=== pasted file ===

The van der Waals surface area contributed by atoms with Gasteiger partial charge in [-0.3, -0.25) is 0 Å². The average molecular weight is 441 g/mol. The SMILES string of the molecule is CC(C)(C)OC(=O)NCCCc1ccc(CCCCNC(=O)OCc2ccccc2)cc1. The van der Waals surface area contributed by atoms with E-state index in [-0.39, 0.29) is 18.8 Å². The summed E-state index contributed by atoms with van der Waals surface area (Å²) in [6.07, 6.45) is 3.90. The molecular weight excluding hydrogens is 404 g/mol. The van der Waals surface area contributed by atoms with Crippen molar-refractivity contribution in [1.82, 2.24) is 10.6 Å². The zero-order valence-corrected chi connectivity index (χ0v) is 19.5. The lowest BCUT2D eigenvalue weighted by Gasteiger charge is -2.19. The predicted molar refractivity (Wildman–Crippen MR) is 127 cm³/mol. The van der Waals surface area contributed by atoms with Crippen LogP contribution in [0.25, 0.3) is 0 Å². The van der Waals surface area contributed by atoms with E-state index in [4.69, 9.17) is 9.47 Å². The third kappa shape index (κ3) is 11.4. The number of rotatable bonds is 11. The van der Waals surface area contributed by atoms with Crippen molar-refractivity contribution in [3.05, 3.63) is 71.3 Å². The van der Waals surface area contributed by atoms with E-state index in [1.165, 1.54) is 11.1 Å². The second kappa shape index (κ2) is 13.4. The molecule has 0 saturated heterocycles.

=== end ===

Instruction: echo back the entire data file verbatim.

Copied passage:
The van der Waals surface area contributed by atoms with Gasteiger partial charge in [-0.3, -0.25) is 0 Å². The average molecular weight is 441 g/mol. The SMILES string of the molecule is CC(C)(C)OC(=O)NCCCc1ccc(CCCCNC(=O)OCc2ccccc2)cc1. The van der Waals surface area contributed by atoms with E-state index in [-0.39, 0.29) is 18.8 Å². The summed E-state index contributed by atoms with van der Waals surface area (Å²) in [6.07, 6.45) is 3.90. The molecular weight excluding hydrogens is 404 g/mol. The van der Waals surface area contributed by atoms with Crippen molar-refractivity contribution in [1.82, 2.24) is 10.6 Å². The zero-order valence-corrected chi connectivity index (χ0v) is 19.5. The lowest BCUT2D eigenvalue weighted by Gasteiger charge is -2.19. The predicted molar refractivity (Wildman–Crippen MR) is 127 cm³/mol. The van der Waals surface area contributed by atoms with Crippen LogP contribution in [0.25, 0.3) is 0 Å². The van der Waals surface area contributed by atoms with E-state index in [4.69, 9.17) is 9.47 Å². The third kappa shape index (κ3) is 11.4. The number of rotatable bonds is 11. The van der Waals surface area contributed by atoms with Crippen molar-refractivity contribution in [3.05, 3.63) is 71.3 Å². The van der Waals surface area contributed by atoms with E-state index in [1.165, 1.54) is 11.1 Å². The second kappa shape index (κ2) is 13.4. The molecule has 0 saturated heterocycles.